Hovakimian ventured into children’s fashion because “my brain is always working in their world, where there’s no judgment,” she says. “Children are so fun. They love color. It’s like I am.” LANOOSH’s styles are whimsical and bold in lines and color – a trail of bumble-bee yellow buzzes across a black tee, and there are ruffles and faux fur, checkered prints splashed with neon pink.
One’s sense of style “comes from everything,” Hovakimian says. “It comes from your environment, it comes from your family, a lot of little bits of your life that are subconsciously there. Your house, the coloring, the way your mom [did] certain things. As you progress in life, you get exposed to other people, and this adds to your flavor.” Her own sense of style was influenced by growing up in Iran, Spain and the U.S., and traveling extensively. “All of this just sort of conditioned my brain and opened my eyes.”
Her most memorable childhood outfit? “It was a high-waisted pair of denim, really crunchy denim with washed-out stripes. I wouldn’t get rid of them.”
Makaram ties her early understanding of style to her mother. “She was my muse, and fashion became a way in which I could try to express myself as a version of her,” she says. “Growing up, my absolute favorite outfit was a nautical navy-striped drop-waist dress that I used to pair back to a wide-brim hay hat with a navy ribbon. My mom had a similar dress, and I remember always telling her to wear it, so we would coordinate. It was my way of bonding with her.”
For Behrstock, it was high heels. “Honestly, I think my earliest understanding of my style came when I put on my mother’s heels,” she says. “Heels are classic, they’re empowering. To this day, I feel more put together when I’ve got a pair of heels on – such as I feel taller, more dressed up and sometimes more womanly.”
Our cover model for this month, soon-to-be 7-year-old Malachai Harris, absolutely concurs. “She wants to wear little heels, but I kind of draw the line on that one,” says her mother, Maya Harris. “Her aunt got her some Tommy Hilfilger wedges. She’s outgrown them now, but she still tries to shove her feet into them. I need to donate them.”
Malachai chimes in. “I need more wedges! Get me wedges, get me wedges!” She is, indeed, a little fashion maven. “I love it all,” she says. “The makeup, the perfume, hair, dresses, shoes. I love shopping so much!”
Parents: Back Off – To a Point
“I prayed for a girl,” Harris says, and in that prayer was some daydreaming, too. She imagined herself dressing her baby up like she used to dress her dolls. “I’m kind of a weird woman; I don’t really like shopping, but when it came to my baby, I wanted to buy everything. Now, that she’s older, I let her take the lead but make sure it’s within reason.”
And that, designers say, is precisely how parents should approach shopping with their kids because it inspires creativity and builds confidence.
“A lot of parents are hesitant about letting their children make their own fashion choices because they think their child will make bad choices,” Behrstock says. “That makes kids feel incapable of making their decisions, not just about fashion, but about life in general.”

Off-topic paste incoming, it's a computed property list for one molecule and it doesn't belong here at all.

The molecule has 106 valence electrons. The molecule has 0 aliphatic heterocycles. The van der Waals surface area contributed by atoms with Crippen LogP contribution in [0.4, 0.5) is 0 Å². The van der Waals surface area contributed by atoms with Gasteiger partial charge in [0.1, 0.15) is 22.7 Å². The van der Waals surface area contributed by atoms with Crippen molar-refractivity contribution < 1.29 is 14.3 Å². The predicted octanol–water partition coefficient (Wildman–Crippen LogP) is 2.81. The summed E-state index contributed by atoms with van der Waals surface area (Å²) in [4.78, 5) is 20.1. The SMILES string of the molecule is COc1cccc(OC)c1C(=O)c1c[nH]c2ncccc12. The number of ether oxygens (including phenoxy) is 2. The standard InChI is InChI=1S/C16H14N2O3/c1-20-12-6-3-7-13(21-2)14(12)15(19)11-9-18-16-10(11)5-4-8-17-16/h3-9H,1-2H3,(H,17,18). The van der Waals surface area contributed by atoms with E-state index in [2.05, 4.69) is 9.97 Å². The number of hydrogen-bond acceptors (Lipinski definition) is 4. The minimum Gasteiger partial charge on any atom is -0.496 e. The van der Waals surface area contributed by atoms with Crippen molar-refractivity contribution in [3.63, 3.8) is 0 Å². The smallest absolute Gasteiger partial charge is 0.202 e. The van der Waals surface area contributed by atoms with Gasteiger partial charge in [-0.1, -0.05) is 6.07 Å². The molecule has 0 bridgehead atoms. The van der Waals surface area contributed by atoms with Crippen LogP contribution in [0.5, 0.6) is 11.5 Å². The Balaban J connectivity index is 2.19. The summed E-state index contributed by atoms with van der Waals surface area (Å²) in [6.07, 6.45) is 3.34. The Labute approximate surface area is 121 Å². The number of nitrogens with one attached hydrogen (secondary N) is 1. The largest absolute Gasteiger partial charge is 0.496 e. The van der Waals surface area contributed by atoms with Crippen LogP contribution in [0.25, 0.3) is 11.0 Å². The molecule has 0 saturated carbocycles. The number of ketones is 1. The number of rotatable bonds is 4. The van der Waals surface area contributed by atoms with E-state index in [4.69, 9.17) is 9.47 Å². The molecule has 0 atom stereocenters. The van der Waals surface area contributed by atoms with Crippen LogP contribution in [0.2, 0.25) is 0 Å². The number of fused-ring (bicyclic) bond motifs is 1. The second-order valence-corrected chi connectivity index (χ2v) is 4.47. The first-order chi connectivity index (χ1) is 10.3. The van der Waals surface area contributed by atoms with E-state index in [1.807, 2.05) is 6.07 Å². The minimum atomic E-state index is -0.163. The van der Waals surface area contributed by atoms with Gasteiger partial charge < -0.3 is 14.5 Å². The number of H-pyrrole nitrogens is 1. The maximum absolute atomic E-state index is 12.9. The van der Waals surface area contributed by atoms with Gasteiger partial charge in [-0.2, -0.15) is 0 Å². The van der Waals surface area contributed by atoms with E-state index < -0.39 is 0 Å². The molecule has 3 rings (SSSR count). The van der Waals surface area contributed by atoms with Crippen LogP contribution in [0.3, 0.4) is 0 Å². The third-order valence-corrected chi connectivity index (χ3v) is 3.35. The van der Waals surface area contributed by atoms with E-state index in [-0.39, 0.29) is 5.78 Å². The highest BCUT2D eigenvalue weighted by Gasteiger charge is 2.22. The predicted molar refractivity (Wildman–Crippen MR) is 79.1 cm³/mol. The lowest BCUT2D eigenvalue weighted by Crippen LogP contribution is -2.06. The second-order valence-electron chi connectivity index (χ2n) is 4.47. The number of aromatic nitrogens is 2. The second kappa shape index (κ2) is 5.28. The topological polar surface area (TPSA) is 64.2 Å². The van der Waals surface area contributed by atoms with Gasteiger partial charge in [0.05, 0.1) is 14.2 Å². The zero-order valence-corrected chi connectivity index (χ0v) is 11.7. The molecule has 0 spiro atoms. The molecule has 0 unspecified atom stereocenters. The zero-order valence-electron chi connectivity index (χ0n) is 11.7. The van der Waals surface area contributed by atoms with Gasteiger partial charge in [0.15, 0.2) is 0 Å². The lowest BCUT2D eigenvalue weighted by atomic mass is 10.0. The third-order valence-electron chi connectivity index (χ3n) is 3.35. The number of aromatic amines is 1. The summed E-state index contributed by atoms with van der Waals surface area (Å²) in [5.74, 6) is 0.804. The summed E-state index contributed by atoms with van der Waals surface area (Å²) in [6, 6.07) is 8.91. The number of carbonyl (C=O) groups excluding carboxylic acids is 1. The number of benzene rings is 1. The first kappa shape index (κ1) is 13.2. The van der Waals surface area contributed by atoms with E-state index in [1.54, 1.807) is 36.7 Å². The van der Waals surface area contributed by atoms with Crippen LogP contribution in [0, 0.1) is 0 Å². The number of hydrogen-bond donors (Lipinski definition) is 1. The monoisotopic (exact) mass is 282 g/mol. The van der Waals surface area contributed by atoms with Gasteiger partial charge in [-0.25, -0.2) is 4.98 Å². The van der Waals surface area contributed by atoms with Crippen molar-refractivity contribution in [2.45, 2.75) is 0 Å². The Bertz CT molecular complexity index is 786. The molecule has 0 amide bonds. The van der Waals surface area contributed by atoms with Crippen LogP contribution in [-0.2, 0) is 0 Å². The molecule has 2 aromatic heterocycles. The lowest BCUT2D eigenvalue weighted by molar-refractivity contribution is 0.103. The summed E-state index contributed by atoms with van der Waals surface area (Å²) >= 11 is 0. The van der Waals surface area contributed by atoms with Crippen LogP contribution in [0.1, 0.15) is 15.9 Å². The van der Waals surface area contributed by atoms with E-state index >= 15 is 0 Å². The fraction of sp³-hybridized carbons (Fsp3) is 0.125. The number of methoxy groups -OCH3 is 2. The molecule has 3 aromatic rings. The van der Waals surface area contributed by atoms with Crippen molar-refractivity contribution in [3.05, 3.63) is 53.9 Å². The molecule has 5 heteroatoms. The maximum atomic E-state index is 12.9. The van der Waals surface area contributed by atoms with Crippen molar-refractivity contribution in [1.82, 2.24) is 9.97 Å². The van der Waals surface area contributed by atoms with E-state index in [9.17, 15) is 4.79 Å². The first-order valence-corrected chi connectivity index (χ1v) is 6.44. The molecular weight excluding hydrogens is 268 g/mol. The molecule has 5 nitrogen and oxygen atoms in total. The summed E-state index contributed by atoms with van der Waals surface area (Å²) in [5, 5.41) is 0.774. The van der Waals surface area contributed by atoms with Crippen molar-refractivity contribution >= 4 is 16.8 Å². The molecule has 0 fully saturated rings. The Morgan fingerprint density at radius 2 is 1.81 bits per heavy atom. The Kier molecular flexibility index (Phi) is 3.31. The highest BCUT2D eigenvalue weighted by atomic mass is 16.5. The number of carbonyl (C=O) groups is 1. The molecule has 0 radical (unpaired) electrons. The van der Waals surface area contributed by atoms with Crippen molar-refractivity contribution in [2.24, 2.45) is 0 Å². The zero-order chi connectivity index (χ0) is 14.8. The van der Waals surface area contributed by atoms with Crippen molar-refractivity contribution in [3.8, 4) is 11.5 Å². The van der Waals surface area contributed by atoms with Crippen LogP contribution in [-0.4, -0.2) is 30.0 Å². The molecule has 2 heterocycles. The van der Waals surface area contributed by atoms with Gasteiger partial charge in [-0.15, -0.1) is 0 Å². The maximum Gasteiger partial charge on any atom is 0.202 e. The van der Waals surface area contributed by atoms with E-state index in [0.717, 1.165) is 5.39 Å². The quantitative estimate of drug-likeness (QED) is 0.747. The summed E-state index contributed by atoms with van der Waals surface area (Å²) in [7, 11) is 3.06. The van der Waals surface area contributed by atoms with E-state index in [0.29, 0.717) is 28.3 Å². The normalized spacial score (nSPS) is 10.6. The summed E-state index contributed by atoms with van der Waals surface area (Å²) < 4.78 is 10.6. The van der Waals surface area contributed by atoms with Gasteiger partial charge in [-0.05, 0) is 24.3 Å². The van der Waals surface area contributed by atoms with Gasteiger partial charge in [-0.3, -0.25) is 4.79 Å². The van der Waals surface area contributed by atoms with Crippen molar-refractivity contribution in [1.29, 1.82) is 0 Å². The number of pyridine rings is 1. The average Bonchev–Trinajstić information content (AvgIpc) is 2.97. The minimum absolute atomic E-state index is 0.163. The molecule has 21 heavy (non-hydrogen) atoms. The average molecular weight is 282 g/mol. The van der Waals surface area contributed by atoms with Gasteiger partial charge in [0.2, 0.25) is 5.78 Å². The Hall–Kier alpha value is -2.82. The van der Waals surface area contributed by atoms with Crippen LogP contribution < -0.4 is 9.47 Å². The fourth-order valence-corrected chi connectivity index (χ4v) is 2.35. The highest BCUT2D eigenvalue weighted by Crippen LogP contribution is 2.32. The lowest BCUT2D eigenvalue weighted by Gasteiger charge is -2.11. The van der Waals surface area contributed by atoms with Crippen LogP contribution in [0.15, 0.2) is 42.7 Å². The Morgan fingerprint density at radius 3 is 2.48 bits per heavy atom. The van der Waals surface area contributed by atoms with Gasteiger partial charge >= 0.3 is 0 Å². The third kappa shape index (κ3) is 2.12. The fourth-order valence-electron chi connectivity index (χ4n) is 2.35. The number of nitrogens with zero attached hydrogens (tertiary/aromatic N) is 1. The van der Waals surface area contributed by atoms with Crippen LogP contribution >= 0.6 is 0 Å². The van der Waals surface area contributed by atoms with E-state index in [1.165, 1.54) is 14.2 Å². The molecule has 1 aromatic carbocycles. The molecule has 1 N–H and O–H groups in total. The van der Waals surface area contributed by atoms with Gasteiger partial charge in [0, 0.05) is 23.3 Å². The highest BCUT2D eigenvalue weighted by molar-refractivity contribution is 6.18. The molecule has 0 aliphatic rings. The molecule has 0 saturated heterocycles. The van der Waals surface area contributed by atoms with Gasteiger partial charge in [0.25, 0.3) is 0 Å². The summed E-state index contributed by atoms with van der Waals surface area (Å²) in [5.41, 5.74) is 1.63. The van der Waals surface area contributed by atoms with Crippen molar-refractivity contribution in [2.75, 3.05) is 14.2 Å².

Hovakimian says she sees this faux pas all the time. “We have a store in our headquarters, and almost every single day, parents come in with their kids to shop. I see a child who is scared to say what they like, and the parent is, like, ‘This is what you should buy.’ I get sad when parents do that kind of forcing. Having kids make [fashion] decisions teaches them strength and decision-making.”
Wilson recommends that if your child’s style is “strange” for you, allow at least one day a week where they get to dress themselves. “This allows them to feel in control of their life, but in baby steps,” she says.
Another way to link style choices and self-esteem, Wilson says, is to approach style intentionally from the inside out and on a daily basis. “When [they are] picking out what to wear that day, go in and ask your kids first ‘Hey, how are you feeling today?’ That will give your child a chance to pinpoint where they are emotionally in that moment. Once that happens, then the outfit comes easier.”
My heart bled for my newly fashion-forward son when he learned that his new school requires uniforms.
But all is not lost. “Accessories, accessories, accessories!” Wilson stresses. “Those details are key when it comes to school uniforms because this is your way to show your flair. Cool socks, shoes, book bags, book covers, pencils, hair bows are all easy and can be inexpensive ways to look and feel cool.”
No two kids wear their uniform the same way, Behrstock says. “Some kids leave their shirts out, others tuck them in, some hem their skirts high, like minis, and some keep them closer to knee length,” she says. “I also see a lot of variations in hair styles, stockings and shoes.”
A week before school started, my son was waiting for his friend Eli to come over to the house and hang out. We all gasped as Eli walked through the door. His usually dark-brown high-top fro was dyed a flaming blond, standing up on his head like the sun. Sol turned to me, his eyes glinting, and I knew that, despite school uniforms, nothing is going to get in the way of this kid’s self-expression. Not. A. Thing.
Cassandra Lane is a writer and Managing Editor of L.A. Parent. She loves shopping at small, local businesses for all manner of fashions for body and home.